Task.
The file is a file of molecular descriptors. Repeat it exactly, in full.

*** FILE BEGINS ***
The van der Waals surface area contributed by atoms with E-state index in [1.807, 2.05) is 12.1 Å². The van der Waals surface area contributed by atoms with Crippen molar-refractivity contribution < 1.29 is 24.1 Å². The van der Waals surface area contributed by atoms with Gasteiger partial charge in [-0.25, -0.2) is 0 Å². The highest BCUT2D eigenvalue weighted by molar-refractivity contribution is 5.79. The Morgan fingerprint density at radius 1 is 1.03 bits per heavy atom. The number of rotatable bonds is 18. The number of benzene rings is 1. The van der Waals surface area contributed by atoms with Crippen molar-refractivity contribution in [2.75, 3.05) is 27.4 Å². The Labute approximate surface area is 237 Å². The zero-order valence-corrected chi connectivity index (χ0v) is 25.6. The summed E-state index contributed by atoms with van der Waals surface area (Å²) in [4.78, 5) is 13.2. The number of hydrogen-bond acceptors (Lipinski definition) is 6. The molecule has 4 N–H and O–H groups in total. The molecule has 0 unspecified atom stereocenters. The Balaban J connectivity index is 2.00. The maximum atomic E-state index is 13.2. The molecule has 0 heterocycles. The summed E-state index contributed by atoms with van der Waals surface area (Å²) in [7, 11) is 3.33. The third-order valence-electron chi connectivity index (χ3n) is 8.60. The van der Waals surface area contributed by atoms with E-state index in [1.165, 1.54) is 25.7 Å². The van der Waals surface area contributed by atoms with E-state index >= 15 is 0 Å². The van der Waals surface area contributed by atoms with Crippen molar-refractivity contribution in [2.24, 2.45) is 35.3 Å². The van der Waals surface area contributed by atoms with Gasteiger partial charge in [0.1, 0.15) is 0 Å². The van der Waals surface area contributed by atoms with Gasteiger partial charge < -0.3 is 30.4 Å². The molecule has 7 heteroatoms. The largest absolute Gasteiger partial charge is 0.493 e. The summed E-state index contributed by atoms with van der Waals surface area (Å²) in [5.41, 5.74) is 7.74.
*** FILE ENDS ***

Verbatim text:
The van der Waals surface area contributed by atoms with E-state index in [1.807, 2.05) is 12.1 Å². The van der Waals surface area contributed by atoms with Crippen molar-refractivity contribution < 1.29 is 24.1 Å². The van der Waals surface area contributed by atoms with Gasteiger partial charge in [-0.25, -0.2) is 0 Å². The highest BCUT2D eigenvalue weighted by molar-refractivity contribution is 5.79. The Morgan fingerprint density at radius 1 is 1.03 bits per heavy atom. The number of rotatable bonds is 18. The number of benzene rings is 1. The van der Waals surface area contributed by atoms with Crippen molar-refractivity contribution in [2.75, 3.05) is 27.4 Å². The Labute approximate surface area is 237 Å². The zero-order valence-corrected chi connectivity index (χ0v) is 25.6. The summed E-state index contributed by atoms with van der Waals surface area (Å²) in [4.78, 5) is 13.2. The number of hydrogen-bond acceptors (Lipinski definition) is 6. The molecule has 4 N–H and O–H groups in total. The molecule has 0 unspecified atom stereocenters. The Balaban J connectivity index is 2.00. The maximum atomic E-state index is 13.2. The molecule has 0 heterocycles. The summed E-state index contributed by atoms with van der Waals surface area (Å²) in [7, 11) is 3.33. The third-order valence-electron chi connectivity index (χ3n) is 8.60. The van der Waals surface area contributed by atoms with E-state index in [1.165, 1.54) is 25.7 Å². The van der Waals surface area contributed by atoms with E-state index >= 15 is 0 Å². The van der Waals surface area contributed by atoms with Crippen molar-refractivity contribution in [2.24, 2.45) is 35.3 Å². The van der Waals surface area contributed by atoms with Gasteiger partial charge in [0.1, 0.15) is 0 Å². The van der Waals surface area contributed by atoms with Gasteiger partial charge < -0.3 is 30.4 Å². The molecule has 7 heteroatoms. The largest absolute Gasteiger partial charge is 0.493 e. The summed E-state index contributed by atoms with van der Waals surface area (Å²) in [5.41, 5.74) is 7.74.